The Three Roses

A poem by Walter Savage Landor

When the buds began to burst,
Long ago, with Rose the First
I was walking; joyous then
Far above all other men,
Till before us up there stood
Britonferry's oaken wood,
Whispering, "Happy as thou art,
Happiness and thou must part."
Many summers have gone by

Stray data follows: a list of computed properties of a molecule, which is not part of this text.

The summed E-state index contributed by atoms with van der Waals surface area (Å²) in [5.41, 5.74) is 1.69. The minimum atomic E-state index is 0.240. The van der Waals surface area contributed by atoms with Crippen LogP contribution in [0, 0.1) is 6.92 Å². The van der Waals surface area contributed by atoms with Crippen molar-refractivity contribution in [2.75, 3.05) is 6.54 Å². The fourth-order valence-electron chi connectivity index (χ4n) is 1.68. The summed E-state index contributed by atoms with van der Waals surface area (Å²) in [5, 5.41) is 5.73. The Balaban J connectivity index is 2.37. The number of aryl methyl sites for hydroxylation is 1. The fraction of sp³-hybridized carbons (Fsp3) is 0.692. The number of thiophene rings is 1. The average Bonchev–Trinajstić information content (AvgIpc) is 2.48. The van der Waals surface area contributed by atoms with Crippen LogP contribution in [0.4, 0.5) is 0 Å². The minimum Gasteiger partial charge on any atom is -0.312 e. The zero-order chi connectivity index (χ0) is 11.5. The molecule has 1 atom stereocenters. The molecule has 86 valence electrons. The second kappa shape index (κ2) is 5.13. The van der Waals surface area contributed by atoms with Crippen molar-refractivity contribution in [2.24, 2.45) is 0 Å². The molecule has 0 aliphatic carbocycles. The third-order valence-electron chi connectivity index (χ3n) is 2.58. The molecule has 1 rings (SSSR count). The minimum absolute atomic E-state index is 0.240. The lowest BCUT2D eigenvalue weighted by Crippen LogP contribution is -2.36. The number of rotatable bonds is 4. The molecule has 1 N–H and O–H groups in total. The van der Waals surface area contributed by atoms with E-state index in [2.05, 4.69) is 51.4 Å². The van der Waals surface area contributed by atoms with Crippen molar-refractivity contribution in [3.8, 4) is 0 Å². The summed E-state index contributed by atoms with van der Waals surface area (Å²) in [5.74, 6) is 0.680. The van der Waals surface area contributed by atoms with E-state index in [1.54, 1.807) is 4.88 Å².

Since a Second Rose and I
(Rose from the same stem) have told
This and other tales of old.
She upon her wedding day
Carried home my tenderest lay:
From her lap I now have heard
Gleeful, chirping, Rose the Third.
Not for her this hand of mine
Rhyme with nuptial wreath shall twine;
Cold and torpid it must lie,
Mute the tongue, and closed the eye.

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